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EU: Barroso Withdraws Commission Before Crucial Vote

The president-designate of the new European Commission, Jose Manuel Barroso, has withdrawn his entire team from consideration, hours before a crucial confidence vote in the European Parliament. The vote was widely expected to be too close to call, owing to increasing irritation among deputies at Barroso's refusal to strike the controversial Italian nominee Rocco Buttiglione from his list. European Union officials admit that the unexpected development puts the bloc in uncharted territory, and that the incumbent commission, headed by Romano Prodi, cannot stand down on 31 October, as planned.

Strasbourg, 27 October 2004 (RFE/RL) -- Today's developments do not yet amount to a political crisis for the entire European Union, provided a new executive is approved within a month or so.

Officials told RFE/RL that this is Barroso's plan. He will embark on a tour of EU capitals to explore opportunities for reshuffling portfolios among his team. He is expected to return to the European Parliament in late November.

Barroso announced his decision today, less than two hours before the European Parliament in Strasbourg was scheduled to vote. Officials say Barroso's talks overnight with leaders of the bigger factions in the European Parliament had made it clear that he faced a real chance of being voted down.

Barroso acknowledged this in a short statement to the European Parliament:

"I have come to the conclusion that if a vote is taken today, the outcome will not be positive for European institutions or for the European project," Barroso said.

The evolving debate in parliament over the last week had indicated it would not have been enough simply to dismiss Buttiglione. Buttiglione is the Italian commissioner-designate who has called homosexuality a "sin" and has questioned the need for full emancipation for women. Although Buttiglione appears to be the root cause of Barroso's difficulties, his Socialist and Liberal opponents made clear on yesterday that they think a number of other commissioners are also unqualified for their jobs.
The developments underline the growing power of the European Parliament.

Barroso acknowledged that he must go back to the drawing board.

"I need more time to look at this issue and to consult with the council and to consult further with you so that we can have strong support for the new commission," Barroso said. "It is better to get more time to get it right."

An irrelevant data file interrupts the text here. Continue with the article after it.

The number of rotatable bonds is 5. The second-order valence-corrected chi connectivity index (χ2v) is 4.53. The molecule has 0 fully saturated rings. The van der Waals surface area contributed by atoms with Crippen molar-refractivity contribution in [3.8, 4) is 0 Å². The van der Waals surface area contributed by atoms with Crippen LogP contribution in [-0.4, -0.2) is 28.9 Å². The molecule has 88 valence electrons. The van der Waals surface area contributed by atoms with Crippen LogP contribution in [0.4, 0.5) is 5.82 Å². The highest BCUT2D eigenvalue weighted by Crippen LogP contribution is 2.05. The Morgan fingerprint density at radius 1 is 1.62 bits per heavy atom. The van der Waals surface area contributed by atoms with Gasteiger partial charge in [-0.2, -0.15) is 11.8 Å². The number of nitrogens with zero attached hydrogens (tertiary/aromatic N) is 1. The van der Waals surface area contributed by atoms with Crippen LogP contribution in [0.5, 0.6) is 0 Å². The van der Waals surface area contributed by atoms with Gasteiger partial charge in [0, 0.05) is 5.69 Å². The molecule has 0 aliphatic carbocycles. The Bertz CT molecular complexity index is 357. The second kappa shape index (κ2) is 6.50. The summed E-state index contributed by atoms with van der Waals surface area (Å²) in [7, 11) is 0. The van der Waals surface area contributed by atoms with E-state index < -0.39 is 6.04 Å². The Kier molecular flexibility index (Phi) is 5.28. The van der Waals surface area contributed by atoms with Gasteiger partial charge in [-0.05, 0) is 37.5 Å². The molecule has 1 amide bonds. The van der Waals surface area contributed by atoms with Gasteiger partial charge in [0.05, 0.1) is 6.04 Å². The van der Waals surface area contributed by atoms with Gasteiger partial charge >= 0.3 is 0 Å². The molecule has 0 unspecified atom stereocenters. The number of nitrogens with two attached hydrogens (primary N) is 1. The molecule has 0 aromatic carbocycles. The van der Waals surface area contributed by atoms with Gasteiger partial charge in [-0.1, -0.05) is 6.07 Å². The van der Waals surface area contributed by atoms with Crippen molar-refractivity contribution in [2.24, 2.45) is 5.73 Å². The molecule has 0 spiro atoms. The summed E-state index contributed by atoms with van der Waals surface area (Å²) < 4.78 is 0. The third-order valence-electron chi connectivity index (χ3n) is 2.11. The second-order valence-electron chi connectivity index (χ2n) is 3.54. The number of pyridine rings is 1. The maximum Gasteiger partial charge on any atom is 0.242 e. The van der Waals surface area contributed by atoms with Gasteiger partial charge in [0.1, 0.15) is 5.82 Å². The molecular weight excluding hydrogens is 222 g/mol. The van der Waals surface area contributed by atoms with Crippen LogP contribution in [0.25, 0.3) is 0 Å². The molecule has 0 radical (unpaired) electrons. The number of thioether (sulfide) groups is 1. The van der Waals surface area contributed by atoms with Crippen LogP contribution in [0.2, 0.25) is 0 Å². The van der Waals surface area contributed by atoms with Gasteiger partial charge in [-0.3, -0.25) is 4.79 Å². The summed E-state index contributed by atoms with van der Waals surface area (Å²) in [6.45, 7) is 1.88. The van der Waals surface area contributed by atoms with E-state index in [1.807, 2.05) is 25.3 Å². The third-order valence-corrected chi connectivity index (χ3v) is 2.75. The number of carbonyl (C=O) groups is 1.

The president of the European Parliament, Josep Borrell, appeared unprepared for such a development.

Chairing the meeting, he noted that the EU Treaty instructs parliament to either approve or to reject a new commission before 1 November. Borrell observed that since Barroso had withdrawn his proposal, parliament could not vote and that the EU is now in what he called "virgin political territory."

The Dutch minister for European affairs, Atzo Nicolai, then spoke on behalf of EU member states as a representative of the bloc's current presidency.

"The consequence of the situation will be that the current [European] Commission, the Commissioner Prodi, will stay in office as long as necessary," Nicolai said.

Prodi had said earlier that he was ready for such an eventuality, although he noted that many of his top officials have already left.

Today's developments underline the growing power of the European Parliament. The parliament had approved Barroso's nomination in July relatively easily after heads of EU member states had to meet twice to select him. Parliament's approval of Barroso's team was not seriously in question until two weeks ago.

Buttiglione's views incensed the Socialists and Liberals in Parliament, but the overwhelming majority of officials and diplomats believed that neither political grouping would seriously try to unseat him. Both the Socialists and Liberals were thought to be keen to avoid revenge attacks on nominees sharing their views.

However, over the past weeks, the Socialist leader in parliament, Martin Schulz, chose to question the qualifications of a number of commissioners -- among them Hungarian Socialist Laszlo Kovacs and Liberals Nellie Kroes and Mariann Fischer Boel.

Largely under Schulz's leadership, the issue was transformed into one of the powers of the European Parliament, the only directly elected pan-union body. Barroso's opponents argue that member states -- which alone can nominate commissioners -- expect parliament to simply "rubber-stamp" their decisions.

Barroso appeared yesterday to realize that what happened represents an important victory for the European Parliament:

"These last days have demonstrated that the European Union is a strong political construction and that this [European] Parliament, elected by popular vote across all our member states, has, indeed, a vital role to play in the governance of Europe," Barroso said.

When Barroso returns next month, with a team that is expected to contain at least some new names, he will have to pay very close attention to the parliament's opinion. Although it cannot vote down individual commissioners, the parliament has shown it will not balk from rejecting the whole team.